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by Donna Leon
Atlantic Monthly Press, March 2019
320 pages
ISBN: 0802129110

Buy in the UK | Buy in Canada

Once more we are treated to a well-crafted novel, Venetian both in a timeless rhythm, yet modern in its concerns with one's teenagers and what they are doing, with the inevitable creeping of bureaucracy. As always, Leon sounds a bass note beneath the treble of murder and mayhem. This time, the bass note is about filial love

Dramatis personae: Guido Brunetti, Commissario di Policia, whose thoughts in this novel circle around familial love, especially the love between fathers and sons; his Paola, Professoressa di Letteratura, witty, learned, and loving; il Conte Orazio Falier, Brunetti's father-in-law whom, Brunetti realizes, he loves and feels a tender care for; Alberta Gutiérrez de Vedia, Chilean, whose father was a member of Salvador Allende's cabinet, and who must escape Chile in a hurry to preserve her life; Gonzalo Rodriguez de Tejada, Spaniard, who, having moved to Chile to make his fortune in beef, helps Alberta escape; il Marchese di Torrebardo, a handsome young man with whom Gonzalo is infatuated, and whom Gonzalo has resolved to adopt, cutting his own blood kin out of his fortune; Rudy Adler, Gonzalo's former lover who fell in love with another; Signorina Elettra Zorzi, canny member of the Policia.

Gonzalo Rodriguez de Tejada, an old friend of Conte Falier, Brunetti's father-in-law, has inexplicably begun the process of adopting a handsome young man, which, by Italian law, would cut any family members out of his, Gonzalo's, fortune. The Count asks his son-in-law to look into the adoption, very unofficially. Brunetti's conversation with his father-in-law circles round its subject, reluctant to touch its heart, which is such a raw thing, love. During their long conversation, Brunetti is taken back to his courtship of the Count's daughter, Paola, and Brunetti's fear that he, a man of a lower social class, would certainly be rejected as a suitor. Now, years later, Brunetti realizes that his father-in-law has aged, and that he feels a deep tenderness for the older man, a feeling which must also be called by the name of love. In the opening chapters, Leon masterfully and subtly sets into motion the themes of her latest novel: what is love, and what divides it from other kinds of desire? What walls of class and age divide those who would love? How are these walls breached? How does the love of one's child change over time so that that child may be let go into the world? Why does love hold some families together and break others apart?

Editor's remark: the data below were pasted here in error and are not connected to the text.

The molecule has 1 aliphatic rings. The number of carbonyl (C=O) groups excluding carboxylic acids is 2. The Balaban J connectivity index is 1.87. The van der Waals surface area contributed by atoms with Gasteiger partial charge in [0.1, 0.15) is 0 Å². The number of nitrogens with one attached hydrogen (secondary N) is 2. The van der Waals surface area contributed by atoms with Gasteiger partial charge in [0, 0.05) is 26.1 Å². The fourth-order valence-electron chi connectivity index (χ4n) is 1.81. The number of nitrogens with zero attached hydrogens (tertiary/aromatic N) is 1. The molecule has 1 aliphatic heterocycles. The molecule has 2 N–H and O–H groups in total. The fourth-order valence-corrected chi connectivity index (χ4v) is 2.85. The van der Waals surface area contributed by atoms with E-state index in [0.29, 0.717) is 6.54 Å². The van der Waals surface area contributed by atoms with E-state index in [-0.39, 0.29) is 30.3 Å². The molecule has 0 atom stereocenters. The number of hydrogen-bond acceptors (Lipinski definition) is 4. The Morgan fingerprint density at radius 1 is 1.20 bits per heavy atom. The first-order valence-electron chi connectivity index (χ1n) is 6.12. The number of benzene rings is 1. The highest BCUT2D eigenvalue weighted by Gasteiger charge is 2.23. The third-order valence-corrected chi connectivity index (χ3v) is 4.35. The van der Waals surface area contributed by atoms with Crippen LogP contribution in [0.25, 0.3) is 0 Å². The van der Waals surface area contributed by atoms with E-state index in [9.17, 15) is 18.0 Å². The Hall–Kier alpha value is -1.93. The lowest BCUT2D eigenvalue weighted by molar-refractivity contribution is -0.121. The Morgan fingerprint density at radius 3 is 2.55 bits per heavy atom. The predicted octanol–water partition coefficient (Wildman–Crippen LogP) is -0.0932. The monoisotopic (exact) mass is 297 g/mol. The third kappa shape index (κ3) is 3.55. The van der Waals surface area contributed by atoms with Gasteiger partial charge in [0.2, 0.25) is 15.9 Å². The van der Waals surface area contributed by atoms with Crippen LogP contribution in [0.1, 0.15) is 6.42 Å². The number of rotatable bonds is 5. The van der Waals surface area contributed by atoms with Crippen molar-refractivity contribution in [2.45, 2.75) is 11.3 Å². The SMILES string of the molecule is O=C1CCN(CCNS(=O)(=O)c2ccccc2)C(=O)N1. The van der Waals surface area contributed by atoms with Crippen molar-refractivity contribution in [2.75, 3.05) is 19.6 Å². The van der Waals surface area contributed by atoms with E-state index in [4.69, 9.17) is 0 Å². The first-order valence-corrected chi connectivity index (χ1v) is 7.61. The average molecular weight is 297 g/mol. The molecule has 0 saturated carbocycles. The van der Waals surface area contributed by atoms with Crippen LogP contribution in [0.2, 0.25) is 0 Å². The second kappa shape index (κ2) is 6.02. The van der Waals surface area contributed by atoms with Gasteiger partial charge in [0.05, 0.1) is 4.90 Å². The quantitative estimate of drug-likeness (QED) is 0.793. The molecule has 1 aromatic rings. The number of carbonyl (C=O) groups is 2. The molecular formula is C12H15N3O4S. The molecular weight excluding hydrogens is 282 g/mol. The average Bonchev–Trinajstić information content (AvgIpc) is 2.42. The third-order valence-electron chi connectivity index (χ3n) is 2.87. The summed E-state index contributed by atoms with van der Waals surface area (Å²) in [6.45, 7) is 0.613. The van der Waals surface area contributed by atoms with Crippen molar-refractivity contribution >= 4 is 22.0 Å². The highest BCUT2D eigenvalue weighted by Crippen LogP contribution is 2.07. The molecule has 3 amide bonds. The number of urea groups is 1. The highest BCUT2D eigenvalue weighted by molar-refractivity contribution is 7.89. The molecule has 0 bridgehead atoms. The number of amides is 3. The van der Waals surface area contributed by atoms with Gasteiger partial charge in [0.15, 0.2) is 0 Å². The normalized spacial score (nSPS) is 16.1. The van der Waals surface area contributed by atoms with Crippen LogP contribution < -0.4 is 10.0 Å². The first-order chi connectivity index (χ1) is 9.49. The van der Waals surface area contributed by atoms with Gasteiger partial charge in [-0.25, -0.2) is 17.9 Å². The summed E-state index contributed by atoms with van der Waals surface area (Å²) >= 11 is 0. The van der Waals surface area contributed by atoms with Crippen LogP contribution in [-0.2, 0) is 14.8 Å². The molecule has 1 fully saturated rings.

Unto Us a Son Is Given, quoting Handel and referring to Jesus, calls to mind how the parent-child bond, forged as it is in the warmth of love, is invested with a kind of holiness, a strength that seems beyond the quotidian round. Yet something seems amiss with the relation between Gonzalo and the young man, il Marchese di Torrebardo. The intense sexual attraction of the elder man for the younger subverts the nature of the father-son tie; and it may be that the Marchese's love of the Good Life may subvert the same bond. Between Handel's composition and the facts that Brunetti uncovers concerning Gonzalo's infatuation lies an ironic commentary about love and love. The commentary is all the richer as we follow the plot of the classical work that Brunetti is reading, The Trojan Women. After the conquest of Troy, Odysseus and his men put the Trojan men to the sword and, trapping the Trojan women between themselves and the sea, choose from the women those whom they will rape, those whom they will enslave as spinstresses.

When Gonzalo suddenly drops dead, his old friends appear at the funeral, including an elderly Englishwoman who carries herself with nobility. Brunetti meets her, has a taste of her independence and her verve, and then she is murdered. In her death lie answers to many questions that Brunetti and Gonzalo's friends have about the dead man's sudden infatuation.

§ Cathy Downs is Professor of English at Texas A&M University-Kingsville, where she teaches American literature and remains a fan of the well-turned whodunit.

Reviewed by Cathy Downs, March 2019

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Contact: Yvonne Klein (ymk@reviewingtheevidence.com)

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